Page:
The team of researchers from Columbia University Medical Center analysed the genetic code of 225 individuals, some of whom were affected by the condition and some of whom were not.
The results of the analysis showed mutations in 40 different genes which were linked to schizophrenia, even in cases which had not been inherited.
An individuals DNA is not a perfect copy of their parents and when the eggs and sperm are formed this is when the mutations tend to occur.
Head researcher Dr Maria Karayiorgou said that the fact the mutations were all from different genes is very interesting and suggests that many more mutations than initially suspected may contribute to schizophrenia.
”This is probably because of the complexity of the neural circuits that are affected by the disease; many genes are needed for their development and function.” She said.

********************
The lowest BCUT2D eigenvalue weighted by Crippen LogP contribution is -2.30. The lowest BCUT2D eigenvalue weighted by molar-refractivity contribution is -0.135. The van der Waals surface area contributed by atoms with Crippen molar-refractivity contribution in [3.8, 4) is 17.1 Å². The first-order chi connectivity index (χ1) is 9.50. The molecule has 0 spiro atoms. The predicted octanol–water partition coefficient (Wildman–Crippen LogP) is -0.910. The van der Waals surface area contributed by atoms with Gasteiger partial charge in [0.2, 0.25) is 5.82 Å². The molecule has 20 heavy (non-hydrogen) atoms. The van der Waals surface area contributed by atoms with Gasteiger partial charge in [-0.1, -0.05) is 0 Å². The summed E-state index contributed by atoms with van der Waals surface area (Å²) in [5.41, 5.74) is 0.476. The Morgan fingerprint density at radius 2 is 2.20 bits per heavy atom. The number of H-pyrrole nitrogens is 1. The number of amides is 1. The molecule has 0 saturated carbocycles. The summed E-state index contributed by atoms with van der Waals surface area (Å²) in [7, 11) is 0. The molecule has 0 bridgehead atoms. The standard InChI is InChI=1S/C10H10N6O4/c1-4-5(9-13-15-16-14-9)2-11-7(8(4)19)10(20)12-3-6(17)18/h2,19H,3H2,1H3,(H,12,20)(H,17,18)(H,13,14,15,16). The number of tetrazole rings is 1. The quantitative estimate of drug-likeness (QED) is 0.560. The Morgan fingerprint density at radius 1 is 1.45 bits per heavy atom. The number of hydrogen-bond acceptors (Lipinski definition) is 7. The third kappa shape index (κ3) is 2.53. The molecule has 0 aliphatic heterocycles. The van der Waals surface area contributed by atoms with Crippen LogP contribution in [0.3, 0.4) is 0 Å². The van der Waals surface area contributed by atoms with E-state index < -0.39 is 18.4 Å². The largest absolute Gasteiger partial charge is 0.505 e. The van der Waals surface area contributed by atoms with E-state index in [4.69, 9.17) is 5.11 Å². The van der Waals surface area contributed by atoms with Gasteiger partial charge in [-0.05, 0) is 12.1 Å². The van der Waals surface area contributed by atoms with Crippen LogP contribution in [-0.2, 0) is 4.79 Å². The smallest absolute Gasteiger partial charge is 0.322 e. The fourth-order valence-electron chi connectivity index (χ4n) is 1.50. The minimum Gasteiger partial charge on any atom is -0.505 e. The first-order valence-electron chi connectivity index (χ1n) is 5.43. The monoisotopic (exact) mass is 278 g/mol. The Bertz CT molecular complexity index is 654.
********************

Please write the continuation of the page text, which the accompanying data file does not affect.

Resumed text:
Professor Bin Xi, a fellow researcher on the project said that the identification of these damaging mutations has transformed their understanding of the genetic basis of schizophrenia, and could provide an explanation as to the high global incidence of the mental illness despite variable environmental factors.
Mental health charity Rethink commented that scientific research looking into schizophrenia lagged behind that of research for other conditions. The charity’s chief executive Paul Jenkins said: “We welcome any research which helps develop a better insight of the causes of schizophrenia and ultimately brings us closer to finding new ways of preventing or treating the condition in the future.”
View the original BBC News article.